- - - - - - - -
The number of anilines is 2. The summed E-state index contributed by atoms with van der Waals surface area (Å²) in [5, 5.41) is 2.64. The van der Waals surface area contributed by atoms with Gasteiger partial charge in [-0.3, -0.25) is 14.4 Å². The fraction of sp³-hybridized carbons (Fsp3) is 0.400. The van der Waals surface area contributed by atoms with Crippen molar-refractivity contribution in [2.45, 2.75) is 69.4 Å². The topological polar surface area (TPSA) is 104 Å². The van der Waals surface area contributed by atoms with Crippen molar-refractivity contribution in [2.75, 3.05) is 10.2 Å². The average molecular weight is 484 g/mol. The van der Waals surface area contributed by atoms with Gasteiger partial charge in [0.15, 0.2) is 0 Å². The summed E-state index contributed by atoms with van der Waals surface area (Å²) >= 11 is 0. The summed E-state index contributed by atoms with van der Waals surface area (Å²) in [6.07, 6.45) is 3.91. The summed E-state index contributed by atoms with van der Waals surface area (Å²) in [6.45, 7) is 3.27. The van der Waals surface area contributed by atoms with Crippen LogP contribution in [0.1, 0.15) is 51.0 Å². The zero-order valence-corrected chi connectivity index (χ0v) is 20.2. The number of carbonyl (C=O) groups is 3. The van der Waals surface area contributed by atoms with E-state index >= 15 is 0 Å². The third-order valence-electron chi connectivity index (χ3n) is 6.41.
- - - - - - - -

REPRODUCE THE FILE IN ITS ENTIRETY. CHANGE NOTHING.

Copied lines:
The number of anilines is 2. The summed E-state index contributed by atoms with van der Waals surface area (Å²) in [5, 5.41) is 2.64. The van der Waals surface area contributed by atoms with Gasteiger partial charge in [-0.3, -0.25) is 14.4 Å². The fraction of sp³-hybridized carbons (Fsp3) is 0.400. The van der Waals surface area contributed by atoms with Crippen molar-refractivity contribution in [2.45, 2.75) is 69.4 Å². The topological polar surface area (TPSA) is 104 Å². The van der Waals surface area contributed by atoms with Crippen molar-refractivity contribution in [2.75, 3.05) is 10.2 Å². The average molecular weight is 484 g/mol. The van der Waals surface area contributed by atoms with Gasteiger partial charge in [0.15, 0.2) is 0 Å². The summed E-state index contributed by atoms with van der Waals surface area (Å²) >= 11 is 0. The summed E-state index contributed by atoms with van der Waals surface area (Å²) in [6.07, 6.45) is 3.91. The summed E-state index contributed by atoms with van der Waals surface area (Å²) in [6.45, 7) is 3.27. The van der Waals surface area contributed by atoms with Crippen LogP contribution in [0.1, 0.15) is 51.0 Å². The zero-order valence-corrected chi connectivity index (χ0v) is 20.2. The number of carbonyl (C=O) groups is 3. The van der Waals surface area contributed by atoms with E-state index >= 15 is 0 Å². The third-order valence-electron chi connectivity index (χ3n) is 6.41.